Code Explanation: First, we are calculating the returns of the Apple stock using the ‘diff’ function provided by the NumPy package and we have stored it as a dataframe in the ‘aapl_ret’ variable. Next, we are passing a for-loop to iterate over the values of the ‘aapl_ret’ variable to calculate the returns we gained from our RVI trading strategy, and these returns values are appended to the ‘rvi_strategy_ret’ list. Next, we are converting the ‘rvi_strategy_ret’ list into a dataframe and storing it in the ‘rvi_strategy_ret_df’ variable.

Next comes the backtesting process. We are going to backtest our strategy by investing a hundred thousand USD into our trading strategy. So first, we are storing the amount of investment into the ‘investment_value’ variable. After that, we are calculating the number of Apple stocks we can buy using the investment amount. You can notice that I’ve used the ‘floor’ function provided by the Math package because, while dividing the investment amount by the closing price of Apple stock, it spits out an output with decimal numbers. The number of stocks should be an integer but not a decimal number. Using the ‘floor’ function, we can cut out the decimals. Remember that the ‘floor’ function is way more complex than the ‘round’ function. Then, we pass a for-loop to find the investment returns followed by some data manipulation tasks.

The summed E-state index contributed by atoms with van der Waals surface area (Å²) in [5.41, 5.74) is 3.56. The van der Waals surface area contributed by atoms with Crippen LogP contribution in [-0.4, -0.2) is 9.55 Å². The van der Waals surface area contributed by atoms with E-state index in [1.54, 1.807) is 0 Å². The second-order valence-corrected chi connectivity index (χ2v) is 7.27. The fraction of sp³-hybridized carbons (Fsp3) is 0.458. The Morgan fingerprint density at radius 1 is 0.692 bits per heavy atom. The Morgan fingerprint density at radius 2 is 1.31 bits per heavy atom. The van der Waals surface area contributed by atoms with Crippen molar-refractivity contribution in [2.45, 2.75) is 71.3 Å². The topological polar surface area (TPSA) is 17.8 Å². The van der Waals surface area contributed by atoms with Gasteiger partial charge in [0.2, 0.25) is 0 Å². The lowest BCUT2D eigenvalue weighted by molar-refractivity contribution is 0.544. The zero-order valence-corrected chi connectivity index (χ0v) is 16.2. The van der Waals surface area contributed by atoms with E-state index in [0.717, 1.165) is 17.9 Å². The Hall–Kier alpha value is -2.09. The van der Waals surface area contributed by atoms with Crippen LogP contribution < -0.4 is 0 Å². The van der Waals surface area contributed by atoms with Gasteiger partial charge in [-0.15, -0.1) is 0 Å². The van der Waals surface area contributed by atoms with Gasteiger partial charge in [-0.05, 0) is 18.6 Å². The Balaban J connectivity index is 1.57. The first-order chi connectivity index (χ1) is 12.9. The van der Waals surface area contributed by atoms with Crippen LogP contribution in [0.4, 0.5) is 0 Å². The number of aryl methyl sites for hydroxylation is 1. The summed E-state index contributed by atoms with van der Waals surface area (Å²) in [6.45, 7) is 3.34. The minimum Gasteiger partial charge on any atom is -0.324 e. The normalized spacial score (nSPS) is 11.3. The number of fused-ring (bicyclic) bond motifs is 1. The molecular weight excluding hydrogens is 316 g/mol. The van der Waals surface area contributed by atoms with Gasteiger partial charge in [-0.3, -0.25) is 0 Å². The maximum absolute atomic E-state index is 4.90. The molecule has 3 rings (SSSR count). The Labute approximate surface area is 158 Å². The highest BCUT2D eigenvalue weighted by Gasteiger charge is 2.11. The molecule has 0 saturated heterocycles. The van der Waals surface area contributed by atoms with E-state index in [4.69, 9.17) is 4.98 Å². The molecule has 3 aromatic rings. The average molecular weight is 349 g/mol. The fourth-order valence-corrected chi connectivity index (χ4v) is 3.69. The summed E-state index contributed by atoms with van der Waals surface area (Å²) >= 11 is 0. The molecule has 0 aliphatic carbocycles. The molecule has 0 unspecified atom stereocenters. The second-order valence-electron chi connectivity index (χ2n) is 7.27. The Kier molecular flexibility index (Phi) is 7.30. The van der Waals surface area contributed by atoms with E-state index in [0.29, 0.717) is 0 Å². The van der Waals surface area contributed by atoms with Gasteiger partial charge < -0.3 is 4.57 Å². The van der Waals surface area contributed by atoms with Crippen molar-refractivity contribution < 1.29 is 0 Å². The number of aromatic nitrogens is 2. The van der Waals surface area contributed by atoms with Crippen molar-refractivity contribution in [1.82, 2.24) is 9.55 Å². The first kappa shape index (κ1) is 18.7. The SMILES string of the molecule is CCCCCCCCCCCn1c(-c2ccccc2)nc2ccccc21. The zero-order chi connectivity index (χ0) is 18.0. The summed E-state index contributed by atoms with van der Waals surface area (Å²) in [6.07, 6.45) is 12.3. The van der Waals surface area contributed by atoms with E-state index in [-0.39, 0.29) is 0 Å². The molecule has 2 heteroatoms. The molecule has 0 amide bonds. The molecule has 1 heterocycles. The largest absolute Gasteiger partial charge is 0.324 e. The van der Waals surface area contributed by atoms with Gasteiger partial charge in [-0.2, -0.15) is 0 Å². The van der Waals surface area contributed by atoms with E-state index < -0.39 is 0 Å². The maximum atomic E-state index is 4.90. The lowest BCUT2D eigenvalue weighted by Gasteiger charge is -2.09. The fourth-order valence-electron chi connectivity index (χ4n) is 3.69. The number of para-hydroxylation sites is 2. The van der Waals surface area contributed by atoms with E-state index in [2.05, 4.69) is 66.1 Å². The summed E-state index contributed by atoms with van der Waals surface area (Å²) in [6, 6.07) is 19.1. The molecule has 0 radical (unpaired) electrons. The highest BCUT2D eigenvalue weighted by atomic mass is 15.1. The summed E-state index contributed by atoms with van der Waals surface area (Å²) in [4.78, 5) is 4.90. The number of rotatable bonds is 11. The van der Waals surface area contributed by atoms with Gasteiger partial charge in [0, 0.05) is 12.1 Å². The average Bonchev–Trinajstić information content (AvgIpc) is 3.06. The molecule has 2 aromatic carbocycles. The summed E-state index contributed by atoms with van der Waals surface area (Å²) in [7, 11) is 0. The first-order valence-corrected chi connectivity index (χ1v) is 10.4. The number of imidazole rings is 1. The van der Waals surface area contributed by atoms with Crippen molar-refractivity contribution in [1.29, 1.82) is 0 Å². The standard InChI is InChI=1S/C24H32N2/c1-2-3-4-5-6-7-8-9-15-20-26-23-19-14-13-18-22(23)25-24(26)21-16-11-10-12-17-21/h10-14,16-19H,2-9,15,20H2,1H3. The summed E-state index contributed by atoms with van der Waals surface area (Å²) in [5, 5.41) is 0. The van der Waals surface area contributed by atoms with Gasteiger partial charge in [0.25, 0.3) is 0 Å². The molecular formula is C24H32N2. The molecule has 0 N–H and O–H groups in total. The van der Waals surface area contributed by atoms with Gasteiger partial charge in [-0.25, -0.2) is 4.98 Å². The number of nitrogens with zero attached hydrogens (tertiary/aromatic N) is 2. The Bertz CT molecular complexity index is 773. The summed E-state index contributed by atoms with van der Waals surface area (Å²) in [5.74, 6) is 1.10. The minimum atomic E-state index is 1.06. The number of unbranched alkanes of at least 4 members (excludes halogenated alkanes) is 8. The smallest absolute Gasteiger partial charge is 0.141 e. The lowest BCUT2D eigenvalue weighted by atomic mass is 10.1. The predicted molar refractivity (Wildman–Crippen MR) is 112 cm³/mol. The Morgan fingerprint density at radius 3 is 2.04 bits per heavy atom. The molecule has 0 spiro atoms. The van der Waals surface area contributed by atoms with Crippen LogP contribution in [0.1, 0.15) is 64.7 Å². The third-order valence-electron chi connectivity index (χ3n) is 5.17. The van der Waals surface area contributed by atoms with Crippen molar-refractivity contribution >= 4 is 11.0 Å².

Finally, we are printing the total return we got by investing a hundred thousand into our trading strategy and it is revealed that we have made an approximate profit of fifty-eight thousand USD in one year. That’s not bad! Now, let’s compare our returns with SPY ETF (an ETF designed to track the S&P 500 stock market index) returns.

## Step-8: SPY ETF Comparison

While this step is optional, it is highly recommended as it enables us to assess the performance of our trading strategy against a benchmark (SPY ETF). Here, we’ll extract SPY ETF data using the ‘get_historical_data’ function and compare the returns from the SPY ETF with the returns generated by our trading strategy applied to Apple stock.

Python Implementation:

```# SPY ETF COMPARISON

def get_benchmark(start_date, investment_value):
spy = get_historical_data('SPY', start_date)['close']
benchmark = pd.DataFrame(np.diff(spy)).rename(columns = {0:'benchmark_returns'})

investment_value = investment_value
benchmark_investment_ret = []

for i in range(len(benchmark['benchmark_returns'])):
number_of_stocks = floor(investment_value/spy[i])
returns = number_of_stocks*benchmark['benchmark_returns'][i]
benchmark_investment_ret.append(returns)

benchmark_investment_ret_df = pd.DataFrame(benchmark_investment_ret).rename(columns = {0:'investment_returns'})
return benchmark_investment_ret_df

benchmark = get_benchmark('2020-01-01', 100000)
investment_value = 100000